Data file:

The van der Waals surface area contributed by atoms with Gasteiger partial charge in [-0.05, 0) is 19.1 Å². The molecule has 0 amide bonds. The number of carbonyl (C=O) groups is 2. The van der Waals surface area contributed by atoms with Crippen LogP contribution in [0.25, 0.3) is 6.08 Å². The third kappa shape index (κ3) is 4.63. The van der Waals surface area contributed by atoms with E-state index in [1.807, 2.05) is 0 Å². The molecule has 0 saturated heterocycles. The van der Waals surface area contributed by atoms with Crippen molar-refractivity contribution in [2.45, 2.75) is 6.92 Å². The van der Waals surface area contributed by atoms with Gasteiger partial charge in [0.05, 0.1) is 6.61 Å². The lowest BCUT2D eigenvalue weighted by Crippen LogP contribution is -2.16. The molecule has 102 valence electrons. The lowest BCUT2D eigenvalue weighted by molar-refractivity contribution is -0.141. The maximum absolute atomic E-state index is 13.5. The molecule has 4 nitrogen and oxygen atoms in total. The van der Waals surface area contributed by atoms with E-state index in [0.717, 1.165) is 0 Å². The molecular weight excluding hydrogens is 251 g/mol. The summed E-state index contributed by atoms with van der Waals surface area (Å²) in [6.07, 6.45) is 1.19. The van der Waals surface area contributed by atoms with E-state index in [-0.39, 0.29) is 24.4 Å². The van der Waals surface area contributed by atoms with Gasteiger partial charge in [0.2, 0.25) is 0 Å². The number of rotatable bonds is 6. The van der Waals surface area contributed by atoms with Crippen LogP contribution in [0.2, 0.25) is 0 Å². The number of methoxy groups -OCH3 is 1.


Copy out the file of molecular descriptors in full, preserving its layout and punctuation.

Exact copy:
The van der Waals surface area contributed by atoms with Gasteiger partial charge in [-0.05, 0) is 19.1 Å². The molecule has 0 amide bonds. The number of carbonyl (C=O) groups is 2. The van der Waals surface area contributed by atoms with Crippen LogP contribution in [0.25, 0.3) is 6.08 Å². The third kappa shape index (κ3) is 4.63. The van der Waals surface area contributed by atoms with E-state index in [1.807, 2.05) is 0 Å². The molecule has 0 saturated heterocycles. The van der Waals surface area contributed by atoms with Crippen molar-refractivity contribution in [2.45, 2.75) is 6.92 Å². The van der Waals surface area contributed by atoms with Gasteiger partial charge in [0.05, 0.1) is 6.61 Å². The lowest BCUT2D eigenvalue weighted by Crippen LogP contribution is -2.16. The molecule has 102 valence electrons. The lowest BCUT2D eigenvalue weighted by molar-refractivity contribution is -0.141. The maximum absolute atomic E-state index is 13.5. The molecule has 4 nitrogen and oxygen atoms in total. The van der Waals surface area contributed by atoms with E-state index in [0.717, 1.165) is 0 Å². The molecular weight excluding hydrogens is 251 g/mol. The summed E-state index contributed by atoms with van der Waals surface area (Å²) in [6.07, 6.45) is 1.19. The van der Waals surface area contributed by atoms with E-state index in [-0.39, 0.29) is 24.4 Å². The van der Waals surface area contributed by atoms with Gasteiger partial charge in [0.2, 0.25) is 0 Å². The number of rotatable bonds is 6. The van der Waals surface area contributed by atoms with Crippen LogP contribution in [0.2, 0.25) is 0 Å². The number of methoxy groups -OCH3 is 1.